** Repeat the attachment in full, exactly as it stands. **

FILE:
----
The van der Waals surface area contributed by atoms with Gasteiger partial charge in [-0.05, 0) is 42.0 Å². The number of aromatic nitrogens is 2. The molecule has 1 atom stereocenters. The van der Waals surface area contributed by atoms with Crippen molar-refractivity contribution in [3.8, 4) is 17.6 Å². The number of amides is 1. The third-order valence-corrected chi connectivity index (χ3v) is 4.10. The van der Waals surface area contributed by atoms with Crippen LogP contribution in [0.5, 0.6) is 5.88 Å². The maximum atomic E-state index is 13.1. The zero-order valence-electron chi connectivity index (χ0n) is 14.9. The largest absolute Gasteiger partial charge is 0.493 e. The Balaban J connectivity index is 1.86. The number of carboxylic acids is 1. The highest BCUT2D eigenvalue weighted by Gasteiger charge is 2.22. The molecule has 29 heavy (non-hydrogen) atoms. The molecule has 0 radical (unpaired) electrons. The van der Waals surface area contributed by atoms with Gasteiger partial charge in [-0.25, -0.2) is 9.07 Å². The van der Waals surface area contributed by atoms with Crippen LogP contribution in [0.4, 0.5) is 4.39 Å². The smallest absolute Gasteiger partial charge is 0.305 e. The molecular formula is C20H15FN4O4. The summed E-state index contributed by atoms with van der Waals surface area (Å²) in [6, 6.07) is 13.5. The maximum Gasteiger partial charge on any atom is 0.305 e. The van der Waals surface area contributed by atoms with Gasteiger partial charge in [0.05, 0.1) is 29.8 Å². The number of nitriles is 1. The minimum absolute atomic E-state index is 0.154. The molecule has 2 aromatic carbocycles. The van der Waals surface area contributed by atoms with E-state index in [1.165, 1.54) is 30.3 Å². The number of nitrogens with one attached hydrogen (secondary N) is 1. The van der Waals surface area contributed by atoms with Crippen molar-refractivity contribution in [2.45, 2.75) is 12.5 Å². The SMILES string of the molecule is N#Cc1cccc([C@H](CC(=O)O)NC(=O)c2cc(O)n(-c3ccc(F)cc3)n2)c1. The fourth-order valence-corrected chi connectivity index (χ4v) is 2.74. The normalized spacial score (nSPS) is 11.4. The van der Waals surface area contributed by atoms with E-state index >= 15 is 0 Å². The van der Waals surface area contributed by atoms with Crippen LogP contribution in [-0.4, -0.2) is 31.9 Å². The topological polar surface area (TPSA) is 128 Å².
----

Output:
The van der Waals surface area contributed by atoms with Gasteiger partial charge in [-0.05, 0) is 42.0 Å². The number of aromatic nitrogens is 2. The molecule has 1 atom stereocenters. The van der Waals surface area contributed by atoms with Crippen molar-refractivity contribution in [3.8, 4) is 17.6 Å². The number of amides is 1. The third-order valence-corrected chi connectivity index (χ3v) is 4.10. The van der Waals surface area contributed by atoms with Crippen LogP contribution in [0.5, 0.6) is 5.88 Å². The maximum atomic E-state index is 13.1. The zero-order valence-electron chi connectivity index (χ0n) is 14.9. The largest absolute Gasteiger partial charge is 0.493 e. The Balaban J connectivity index is 1.86. The number of carboxylic acids is 1. The highest BCUT2D eigenvalue weighted by Gasteiger charge is 2.22. The molecule has 29 heavy (non-hydrogen) atoms. The molecule has 0 radical (unpaired) electrons. The van der Waals surface area contributed by atoms with Gasteiger partial charge in [-0.25, -0.2) is 9.07 Å². The van der Waals surface area contributed by atoms with Crippen LogP contribution in [0.4, 0.5) is 4.39 Å². The smallest absolute Gasteiger partial charge is 0.305 e. The molecular formula is C20H15FN4O4. The summed E-state index contributed by atoms with van der Waals surface area (Å²) in [6, 6.07) is 13.5. The maximum Gasteiger partial charge on any atom is 0.305 e. The van der Waals surface area contributed by atoms with Gasteiger partial charge in [0.05, 0.1) is 29.8 Å². The number of nitriles is 1. The minimum absolute atomic E-state index is 0.154. The molecule has 2 aromatic carbocycles. The van der Waals surface area contributed by atoms with E-state index in [1.165, 1.54) is 30.3 Å². The number of nitrogens with one attached hydrogen (secondary N) is 1. The van der Waals surface area contributed by atoms with Crippen molar-refractivity contribution in [2.45, 2.75) is 12.5 Å². The SMILES string of the molecule is N#Cc1cccc([C@H](CC(=O)O)NC(=O)c2cc(O)n(-c3ccc(F)cc3)n2)c1. The fourth-order valence-corrected chi connectivity index (χ4v) is 2.74. The normalized spacial score (nSPS) is 11.4. The van der Waals surface area contributed by atoms with E-state index >= 15 is 0 Å². The van der Waals surface area contributed by atoms with Crippen LogP contribution in [-0.4, -0.2) is 31.9 Å². The topological polar surface area (TPSA) is 128 Å².